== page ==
Beta
×

Welcome to the Slashdot Beta site -- learn more here. Use the link in the footer or click here to return to the Classic version of Slashdot.

Thank you!

We are sorry to see you leave - Beta is different and we value the time you took to try it out. Before you decide to go, please take a look at some value-adds for Beta and learn more about it. Thank you for reading Slashdot, and for making the site better!

AMD Spin-Off GlobalFoundries Gets First Non-AMD Customer

timothy posted more than 5 years ago | from the and-they're-not-virtual-like-transmeta dept.

AMD 34

Vigile writes "Since the company was spun off in March, GlobalFoundries has struggled to answer how it will survive and compete against powers like TSMC and UMC in the global world of chip manufacturing. Part of that answer came today when they announced the company's first customer, excluding AMD. STMicroelectronics will be using GlobalFoundries' 40nm lower power process technology for future cell phone SoC designs in the second half of 2010. While one customer won't drive enough revenue to make the foundry completely independent, it is an important step in the right direction and could lead to other customers finally making the leap."

Sorry! There are no comments related to the filter you selected.

40 nm process... (1)

abshack (1389985) | more than 5 years ago | (#28871555)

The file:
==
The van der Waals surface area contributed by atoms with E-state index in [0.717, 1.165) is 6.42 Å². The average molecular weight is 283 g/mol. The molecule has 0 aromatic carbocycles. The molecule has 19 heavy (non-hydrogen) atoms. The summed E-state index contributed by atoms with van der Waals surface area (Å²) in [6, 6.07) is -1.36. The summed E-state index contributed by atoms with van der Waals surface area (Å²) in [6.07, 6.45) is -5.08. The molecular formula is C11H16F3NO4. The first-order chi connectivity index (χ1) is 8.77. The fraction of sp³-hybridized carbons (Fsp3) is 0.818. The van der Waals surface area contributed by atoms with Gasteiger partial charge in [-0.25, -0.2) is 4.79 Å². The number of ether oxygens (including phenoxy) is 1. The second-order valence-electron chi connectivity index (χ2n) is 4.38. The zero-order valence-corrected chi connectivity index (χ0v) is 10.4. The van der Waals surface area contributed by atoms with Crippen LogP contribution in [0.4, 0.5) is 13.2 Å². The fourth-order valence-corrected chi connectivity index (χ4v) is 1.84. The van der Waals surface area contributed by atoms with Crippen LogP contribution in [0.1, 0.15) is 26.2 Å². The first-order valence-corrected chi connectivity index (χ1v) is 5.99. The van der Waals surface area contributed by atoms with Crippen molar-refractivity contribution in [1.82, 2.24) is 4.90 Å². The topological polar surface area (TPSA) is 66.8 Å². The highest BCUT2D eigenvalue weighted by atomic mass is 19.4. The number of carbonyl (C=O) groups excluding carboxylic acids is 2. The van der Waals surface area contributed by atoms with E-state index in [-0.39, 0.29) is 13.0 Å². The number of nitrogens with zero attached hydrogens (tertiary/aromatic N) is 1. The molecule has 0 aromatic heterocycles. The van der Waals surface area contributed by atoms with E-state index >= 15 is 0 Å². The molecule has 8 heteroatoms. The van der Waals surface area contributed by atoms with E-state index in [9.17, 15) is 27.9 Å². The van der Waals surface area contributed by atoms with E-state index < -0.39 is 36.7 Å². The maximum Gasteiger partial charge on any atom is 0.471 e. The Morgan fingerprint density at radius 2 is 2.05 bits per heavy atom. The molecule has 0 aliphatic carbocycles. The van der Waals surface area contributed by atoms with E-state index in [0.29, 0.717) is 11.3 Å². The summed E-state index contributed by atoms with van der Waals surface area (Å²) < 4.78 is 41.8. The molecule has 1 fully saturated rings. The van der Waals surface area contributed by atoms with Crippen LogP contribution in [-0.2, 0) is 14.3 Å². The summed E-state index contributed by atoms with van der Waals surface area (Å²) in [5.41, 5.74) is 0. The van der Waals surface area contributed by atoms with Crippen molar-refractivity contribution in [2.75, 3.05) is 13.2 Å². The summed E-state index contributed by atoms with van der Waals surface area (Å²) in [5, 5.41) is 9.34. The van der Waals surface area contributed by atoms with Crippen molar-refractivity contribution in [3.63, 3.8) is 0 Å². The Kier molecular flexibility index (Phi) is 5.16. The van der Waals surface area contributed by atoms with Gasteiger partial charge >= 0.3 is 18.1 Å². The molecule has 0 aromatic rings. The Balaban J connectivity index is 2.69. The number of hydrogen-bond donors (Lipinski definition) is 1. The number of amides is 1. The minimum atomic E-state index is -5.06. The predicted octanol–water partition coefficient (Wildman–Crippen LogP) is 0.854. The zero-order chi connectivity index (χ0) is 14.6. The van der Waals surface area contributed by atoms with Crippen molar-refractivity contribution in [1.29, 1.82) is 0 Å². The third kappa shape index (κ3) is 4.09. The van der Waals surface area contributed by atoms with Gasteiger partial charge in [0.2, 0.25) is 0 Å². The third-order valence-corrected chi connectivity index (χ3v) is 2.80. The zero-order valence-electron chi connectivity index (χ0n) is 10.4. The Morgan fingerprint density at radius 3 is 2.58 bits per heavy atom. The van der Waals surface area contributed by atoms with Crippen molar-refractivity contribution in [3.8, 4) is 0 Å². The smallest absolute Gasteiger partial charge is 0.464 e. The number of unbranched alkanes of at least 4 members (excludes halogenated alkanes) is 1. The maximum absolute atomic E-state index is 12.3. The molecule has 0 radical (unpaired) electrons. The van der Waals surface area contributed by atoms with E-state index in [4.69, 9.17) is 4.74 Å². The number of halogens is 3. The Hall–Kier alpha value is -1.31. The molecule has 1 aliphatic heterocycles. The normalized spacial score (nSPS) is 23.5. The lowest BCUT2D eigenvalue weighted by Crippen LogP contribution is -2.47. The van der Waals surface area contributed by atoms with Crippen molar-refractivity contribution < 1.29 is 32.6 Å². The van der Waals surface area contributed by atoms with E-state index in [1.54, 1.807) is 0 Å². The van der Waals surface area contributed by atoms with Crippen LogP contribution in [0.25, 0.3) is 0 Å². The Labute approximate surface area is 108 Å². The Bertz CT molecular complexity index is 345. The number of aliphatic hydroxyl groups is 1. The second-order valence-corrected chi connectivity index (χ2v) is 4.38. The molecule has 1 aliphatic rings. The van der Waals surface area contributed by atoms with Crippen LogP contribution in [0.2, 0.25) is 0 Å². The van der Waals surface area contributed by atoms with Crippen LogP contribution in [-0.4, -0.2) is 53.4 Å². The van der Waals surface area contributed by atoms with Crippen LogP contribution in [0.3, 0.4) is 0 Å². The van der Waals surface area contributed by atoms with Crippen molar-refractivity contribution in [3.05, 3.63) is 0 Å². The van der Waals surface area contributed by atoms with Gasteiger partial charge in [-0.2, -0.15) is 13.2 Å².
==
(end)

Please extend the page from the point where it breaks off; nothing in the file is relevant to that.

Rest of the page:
I thought 45nm was the lowest chip size that was being manufactured (at least right now). Am I missing something here?

Re:40 nm process... (1)

sexconker (1179573) | more than 5 years ago | (#28871597)

32nm is just about ready, isn't it?
Not in use for CPUs yet, but I think some shit is using it.

Re:40 nm process... (1)

treeves (963993) | more than 5 years ago | (#28871715)

Since Intel is always ahead in the shrink race, if it were in production now, it would be for CPUs. DRAM process always uses smaller process node than logic, so that doesn't count.

Re:40 nm process... (0)

GungaDan (195739) | more than 5 years ago | (#28871867)

This varies by the type of chip. AMD's x86 CPUs are currently stuck at 60nm with progress towards 45nm coming soon (3rd and 4th quarters). AMD's (ATI's) GPUs are already using (I believe) a 35nm process. Intel's x86s currently use 45nm and are heading towards 30nm (or is it 32nm?) late this year. This article talks about cell phone chips, not x86 CPUs.

Re:40 nm process... (2, Informative)

downix (84795) | more than 5 years ago | (#28872137)

Really? *looks at his 45nm Phenom II chip humming along* You might want to double check your claim.

Re:40 nm process... (4, Informative)

level_headed_midwest (888889) | more than 5 years ago | (#28873079)